More than eight years after the financial meltdown, we still have a lot to learn, says our guest, CNN global economic analyst Rana Foroohar.
"The rise of finance has actually kind of eaten the rest of the economy," Rana tells this in this "Fix It" episode. "Finance controls the rest of industry. Finance has become the tail that wags the dog." At the same time, the financial industry remains at risk for another hugely destructive collapse.
In her book, "Makers and Takers: The Rise of Finance and the Fall of American Business", Rana says only 15% of all the money in financial markets ends up in the real economy in the form of loans to help grow business. The rest is traded and shuffled around the financial system.
"Finance is there to serve business. We need to simplify it," Rana says. That means deciding "what kinds of activities in our economy we want to incentivize and then creating the rules around finance to help capital flow to those areas."
Reform the tax code that “treats one-year investment gains the same way it treats longer-term investments, and induces financial institutions to push overconsumption and speculation, rather than healthy lending to small businesses and job creators.” End the system's bias favoring debt over equity.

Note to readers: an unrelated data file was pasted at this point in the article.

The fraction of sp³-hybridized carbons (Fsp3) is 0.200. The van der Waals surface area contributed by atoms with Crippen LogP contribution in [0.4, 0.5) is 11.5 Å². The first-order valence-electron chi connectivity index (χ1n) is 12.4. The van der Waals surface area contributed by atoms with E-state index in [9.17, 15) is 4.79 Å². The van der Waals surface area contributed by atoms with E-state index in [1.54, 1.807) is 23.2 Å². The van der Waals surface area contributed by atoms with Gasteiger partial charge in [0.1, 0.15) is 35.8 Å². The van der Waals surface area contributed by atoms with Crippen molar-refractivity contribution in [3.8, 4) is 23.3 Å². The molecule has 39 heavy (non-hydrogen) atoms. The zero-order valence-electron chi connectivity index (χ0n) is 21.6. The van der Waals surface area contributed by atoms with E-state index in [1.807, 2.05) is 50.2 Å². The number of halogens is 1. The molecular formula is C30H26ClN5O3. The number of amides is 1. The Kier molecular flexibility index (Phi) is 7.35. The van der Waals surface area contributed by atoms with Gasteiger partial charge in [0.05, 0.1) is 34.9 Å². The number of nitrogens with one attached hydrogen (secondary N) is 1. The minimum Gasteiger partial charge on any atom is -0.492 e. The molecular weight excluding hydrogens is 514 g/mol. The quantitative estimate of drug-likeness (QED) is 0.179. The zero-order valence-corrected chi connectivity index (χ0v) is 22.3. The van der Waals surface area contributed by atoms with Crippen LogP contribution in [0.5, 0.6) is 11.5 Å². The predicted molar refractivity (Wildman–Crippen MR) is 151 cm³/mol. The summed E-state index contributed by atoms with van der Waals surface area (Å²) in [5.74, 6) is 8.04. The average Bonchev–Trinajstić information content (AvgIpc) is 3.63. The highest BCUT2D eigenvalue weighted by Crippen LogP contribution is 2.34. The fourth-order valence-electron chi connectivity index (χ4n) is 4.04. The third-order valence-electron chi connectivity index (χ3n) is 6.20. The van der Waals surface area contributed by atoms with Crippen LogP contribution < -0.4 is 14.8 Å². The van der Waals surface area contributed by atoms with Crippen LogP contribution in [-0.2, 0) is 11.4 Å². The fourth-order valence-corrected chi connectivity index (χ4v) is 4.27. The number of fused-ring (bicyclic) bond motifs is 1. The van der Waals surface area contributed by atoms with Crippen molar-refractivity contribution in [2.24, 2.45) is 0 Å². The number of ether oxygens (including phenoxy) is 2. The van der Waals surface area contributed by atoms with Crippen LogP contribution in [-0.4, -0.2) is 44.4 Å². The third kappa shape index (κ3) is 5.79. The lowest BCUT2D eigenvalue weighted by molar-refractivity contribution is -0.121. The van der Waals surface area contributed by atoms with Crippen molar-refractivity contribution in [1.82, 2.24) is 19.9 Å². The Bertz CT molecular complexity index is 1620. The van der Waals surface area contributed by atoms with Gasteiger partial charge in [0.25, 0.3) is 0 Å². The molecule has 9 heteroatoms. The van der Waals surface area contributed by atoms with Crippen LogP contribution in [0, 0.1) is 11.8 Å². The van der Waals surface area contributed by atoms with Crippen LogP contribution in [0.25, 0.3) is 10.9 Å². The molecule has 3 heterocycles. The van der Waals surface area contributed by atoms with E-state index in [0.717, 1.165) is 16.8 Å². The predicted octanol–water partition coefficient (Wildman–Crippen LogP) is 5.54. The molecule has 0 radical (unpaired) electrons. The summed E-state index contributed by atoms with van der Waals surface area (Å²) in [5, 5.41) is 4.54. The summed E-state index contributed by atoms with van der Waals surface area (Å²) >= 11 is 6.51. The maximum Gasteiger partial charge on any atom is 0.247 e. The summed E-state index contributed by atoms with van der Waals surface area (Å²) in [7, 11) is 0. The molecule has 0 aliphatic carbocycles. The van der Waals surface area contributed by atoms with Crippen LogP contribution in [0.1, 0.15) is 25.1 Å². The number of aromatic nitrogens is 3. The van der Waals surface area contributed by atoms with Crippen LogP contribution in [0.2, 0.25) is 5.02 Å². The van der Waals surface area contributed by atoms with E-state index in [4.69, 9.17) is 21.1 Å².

Reduce the U.S. corporate tax rate - and abolish complex loopholes. Encourage multinational corporate to return cash kept overseas, reinvesting it in U.S. enterprises.
End offshore banking, which allows corporations and wealthy individuals to avoid paying tax.
Discourage stock buybacks. Boost incentives for large corporations to fund research and innovation.
Reform banking laws. Impose new safety limits on the amount of money banks must have in cash.
Impose a financial transaction tax: forcing banks to pay a small fee for each trade in bonds, stocks, and derivatives.
Limit leverage: impose safety controls that require banks to hold a larger percentage of holdings in cash.
Simplify and overhaul the enormously complex Dodd-Frank law, which penalizes community and regional banks. Pass a new form of Glass-Steagall Act - the 1933 law that separated commercial banking from investing and trading.
Take a page from airline safety. Set up a financial version of the independent National Transportation Safety Board to investigate bank failures and other threats to the financial system.
End "cognitive capture" or group think. When debating financial reform, listen to the views of all stakeholders: large and small banks, consumers, manufacturing businesses and academics that study the impact of finance on other sectors of the economy.